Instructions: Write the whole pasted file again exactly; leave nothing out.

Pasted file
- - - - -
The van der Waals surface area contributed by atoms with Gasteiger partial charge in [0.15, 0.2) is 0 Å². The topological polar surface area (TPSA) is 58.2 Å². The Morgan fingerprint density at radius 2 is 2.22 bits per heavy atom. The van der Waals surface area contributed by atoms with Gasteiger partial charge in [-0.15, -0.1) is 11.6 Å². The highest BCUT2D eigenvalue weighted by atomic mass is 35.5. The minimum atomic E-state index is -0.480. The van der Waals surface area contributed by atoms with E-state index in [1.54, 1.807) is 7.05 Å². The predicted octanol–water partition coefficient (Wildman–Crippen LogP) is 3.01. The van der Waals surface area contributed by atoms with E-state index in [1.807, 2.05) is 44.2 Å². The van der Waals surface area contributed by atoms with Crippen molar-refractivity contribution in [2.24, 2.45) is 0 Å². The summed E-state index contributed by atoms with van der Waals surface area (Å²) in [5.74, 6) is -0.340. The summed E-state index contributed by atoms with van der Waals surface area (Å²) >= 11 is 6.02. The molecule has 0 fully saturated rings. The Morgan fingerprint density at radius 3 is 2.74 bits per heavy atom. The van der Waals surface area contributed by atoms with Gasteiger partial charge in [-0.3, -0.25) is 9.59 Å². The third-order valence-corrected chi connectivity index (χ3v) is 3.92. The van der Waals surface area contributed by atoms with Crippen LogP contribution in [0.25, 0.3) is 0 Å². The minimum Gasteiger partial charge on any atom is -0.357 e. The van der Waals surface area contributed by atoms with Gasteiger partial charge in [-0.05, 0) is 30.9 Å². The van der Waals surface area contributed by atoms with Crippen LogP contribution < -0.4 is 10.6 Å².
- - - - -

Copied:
The van der Waals surface area contributed by atoms with Gasteiger partial charge in [0.15, 0.2) is 0 Å². The topological polar surface area (TPSA) is 58.2 Å². The Morgan fingerprint density at radius 2 is 2.22 bits per heavy atom. The van der Waals surface area contributed by atoms with Gasteiger partial charge in [-0.15, -0.1) is 11.6 Å². The highest BCUT2D eigenvalue weighted by atomic mass is 35.5. The minimum atomic E-state index is -0.480. The van der Waals surface area contributed by atoms with E-state index in [1.54, 1.807) is 7.05 Å². The predicted octanol–water partition coefficient (Wildman–Crippen LogP) is 3.01. The van der Waals surface area contributed by atoms with E-state index in [1.807, 2.05) is 44.2 Å². The van der Waals surface area contributed by atoms with Crippen molar-refractivity contribution in [2.24, 2.45) is 0 Å². The summed E-state index contributed by atoms with van der Waals surface area (Å²) in [5.74, 6) is -0.340. The summed E-state index contributed by atoms with van der Waals surface area (Å²) >= 11 is 6.02. The molecule has 0 fully saturated rings. The Morgan fingerprint density at radius 3 is 2.74 bits per heavy atom. The van der Waals surface area contributed by atoms with Gasteiger partial charge in [-0.3, -0.25) is 9.59 Å². The third-order valence-corrected chi connectivity index (χ3v) is 3.92. The van der Waals surface area contributed by atoms with Crippen LogP contribution in [0.25, 0.3) is 0 Å². The minimum Gasteiger partial charge on any atom is -0.357 e. The van der Waals surface area contributed by atoms with Gasteiger partial charge in [-0.05, 0) is 30.9 Å². The van der Waals surface area contributed by atoms with Crippen LogP contribution < -0.4 is 10.6 Å².